Pregnancy : Gestational Diabetes During Pregnancy

Shannon Muchmore

Nearly one in 10 Oklahoma mothers have gestational diabetes, which can put the mother and baby at risk, according to the Oklahoma State Department of Health.

A woman who has gestational diabetes, a glucose intolerance diagnosed during pregnancy, may not be aware of the disease unless tested for it.

It should be considered a priority. If it's not treated, it can put the baby at risk for heart defects or possibly developmental disabilities and could cause preeclampsia in the mother.

"There's complications to the mom, and there's complications to the baby that can happen because of high blood sugars," said Kristy Covey, coordinator for the Center for Diabetes and Nutritional Education at the Oklahoma State University Medical Center.

It can also make a mother more likely to need a Caesarean section and can put her and the baby at risk for developing type 2 diabetes later in life.

The best way to reverse the effects of gestational diabetes is to eat healthy and exercise frequently, said Jill Nobles-Botkin, director of perinatal and reproductive health at the state health department.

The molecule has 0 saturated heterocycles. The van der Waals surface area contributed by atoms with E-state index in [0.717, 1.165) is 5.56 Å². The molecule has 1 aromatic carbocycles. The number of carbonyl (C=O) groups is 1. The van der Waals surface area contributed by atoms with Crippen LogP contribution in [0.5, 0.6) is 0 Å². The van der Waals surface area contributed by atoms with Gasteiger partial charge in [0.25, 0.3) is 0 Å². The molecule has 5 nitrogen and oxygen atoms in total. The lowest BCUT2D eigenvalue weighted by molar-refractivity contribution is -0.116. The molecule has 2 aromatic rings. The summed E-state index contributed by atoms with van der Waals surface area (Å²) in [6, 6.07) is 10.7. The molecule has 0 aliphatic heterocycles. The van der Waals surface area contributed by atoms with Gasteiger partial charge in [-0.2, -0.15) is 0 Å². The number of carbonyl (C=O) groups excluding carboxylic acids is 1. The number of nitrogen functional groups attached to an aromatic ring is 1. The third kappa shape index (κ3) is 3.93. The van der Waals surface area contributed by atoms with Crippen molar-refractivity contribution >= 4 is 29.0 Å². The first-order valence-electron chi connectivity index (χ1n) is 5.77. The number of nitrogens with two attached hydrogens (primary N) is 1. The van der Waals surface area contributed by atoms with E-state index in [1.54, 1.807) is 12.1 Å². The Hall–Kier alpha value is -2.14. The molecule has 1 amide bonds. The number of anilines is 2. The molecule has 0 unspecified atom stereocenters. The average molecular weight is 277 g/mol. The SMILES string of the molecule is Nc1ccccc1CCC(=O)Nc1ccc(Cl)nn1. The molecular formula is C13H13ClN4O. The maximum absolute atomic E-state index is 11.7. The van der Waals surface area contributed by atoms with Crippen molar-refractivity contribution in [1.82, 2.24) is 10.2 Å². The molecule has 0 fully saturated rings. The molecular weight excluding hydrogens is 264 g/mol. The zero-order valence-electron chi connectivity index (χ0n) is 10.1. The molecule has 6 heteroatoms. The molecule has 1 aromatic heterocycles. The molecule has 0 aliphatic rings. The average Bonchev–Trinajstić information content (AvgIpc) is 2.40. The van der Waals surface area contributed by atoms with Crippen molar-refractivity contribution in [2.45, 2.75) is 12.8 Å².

"Some lifestyle changes can keep it under control for the rest of the pregnancy," she said.

Women most at risk for gestational diabetes are those who are obese, have a family history of diabetes or have previously had glucose intolerance.

Most at risk are those older than 25 and people of American Indian, Hispanic or Asian descent.

Quintella Barnett of Muskogee is five months pregnant. Although she's had diabetes since she was a child, managing it while pregnant is a particular challenge, she said.

"It is hard," she said.

"You have to watch what you eat."

When her family eats pizza, she can only have a couple of slices. Cravings for ice cream must be satisfied with a single scoop of vanilla, she said.

She has to watch her blood sugar carefully and know what foods will affect the levels.

She gets exercise by walking and keeping up with her 2-year-old, she said.

This pregnancy has been easier than her first, when she didn't go to any doctors who worked specifically with diabetes, she said.

"If you find out you have it, see a good specialist," she said.

Covey said Oklahoma's rate of gestational diabetes is relatively high because of high obesity rates and low amounts of physical activity, among other reasons.

"I think it's kind of a combination of a bunch of different factors," she said.

Shannon Muchmore 918-581-8306

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